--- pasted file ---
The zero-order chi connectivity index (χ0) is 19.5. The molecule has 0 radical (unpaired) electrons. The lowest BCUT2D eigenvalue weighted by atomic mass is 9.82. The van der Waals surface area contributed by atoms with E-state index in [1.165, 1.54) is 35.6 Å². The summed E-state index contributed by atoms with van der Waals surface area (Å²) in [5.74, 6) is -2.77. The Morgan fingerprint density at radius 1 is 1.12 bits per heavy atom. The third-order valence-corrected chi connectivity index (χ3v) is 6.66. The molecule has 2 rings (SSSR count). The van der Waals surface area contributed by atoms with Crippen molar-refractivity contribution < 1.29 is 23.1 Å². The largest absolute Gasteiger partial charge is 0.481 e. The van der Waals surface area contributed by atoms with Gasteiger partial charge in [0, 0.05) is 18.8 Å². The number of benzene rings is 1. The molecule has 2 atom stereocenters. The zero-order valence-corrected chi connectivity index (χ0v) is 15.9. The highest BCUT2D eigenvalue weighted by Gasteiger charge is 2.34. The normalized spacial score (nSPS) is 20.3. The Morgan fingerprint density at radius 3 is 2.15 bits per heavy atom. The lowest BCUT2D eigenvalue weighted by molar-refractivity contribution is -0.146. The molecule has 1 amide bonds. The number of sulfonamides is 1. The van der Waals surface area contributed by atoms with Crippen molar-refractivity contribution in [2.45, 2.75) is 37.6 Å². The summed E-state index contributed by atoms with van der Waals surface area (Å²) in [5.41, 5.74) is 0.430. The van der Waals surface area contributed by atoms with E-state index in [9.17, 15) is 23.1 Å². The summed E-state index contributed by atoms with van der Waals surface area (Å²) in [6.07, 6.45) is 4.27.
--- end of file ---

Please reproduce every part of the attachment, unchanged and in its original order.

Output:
The zero-order chi connectivity index (χ0) is 19.5. The molecule has 0 radical (unpaired) electrons. The lowest BCUT2D eigenvalue weighted by atomic mass is 9.82. The van der Waals surface area contributed by atoms with E-state index in [1.165, 1.54) is 35.6 Å². The summed E-state index contributed by atoms with van der Waals surface area (Å²) in [5.74, 6) is -2.77. The Morgan fingerprint density at radius 1 is 1.12 bits per heavy atom. The third-order valence-corrected chi connectivity index (χ3v) is 6.66. The molecule has 2 rings (SSSR count). The van der Waals surface area contributed by atoms with Crippen molar-refractivity contribution < 1.29 is 23.1 Å². The largest absolute Gasteiger partial charge is 0.481 e. The van der Waals surface area contributed by atoms with Gasteiger partial charge in [0, 0.05) is 18.8 Å². The number of benzene rings is 1. The molecule has 2 atom stereocenters. The zero-order valence-corrected chi connectivity index (χ0v) is 15.9. The highest BCUT2D eigenvalue weighted by Gasteiger charge is 2.34. The normalized spacial score (nSPS) is 20.3. The Morgan fingerprint density at radius 3 is 2.15 bits per heavy atom. The lowest BCUT2D eigenvalue weighted by molar-refractivity contribution is -0.146. The molecule has 1 amide bonds. The number of sulfonamides is 1. The van der Waals surface area contributed by atoms with Crippen molar-refractivity contribution in [2.45, 2.75) is 37.6 Å². The summed E-state index contributed by atoms with van der Waals surface area (Å²) in [5.41, 5.74) is 0.430. The van der Waals surface area contributed by atoms with E-state index in [9.17, 15) is 23.1 Å². The summed E-state index contributed by atoms with van der Waals surface area (Å²) in [6.07, 6.45) is 4.27.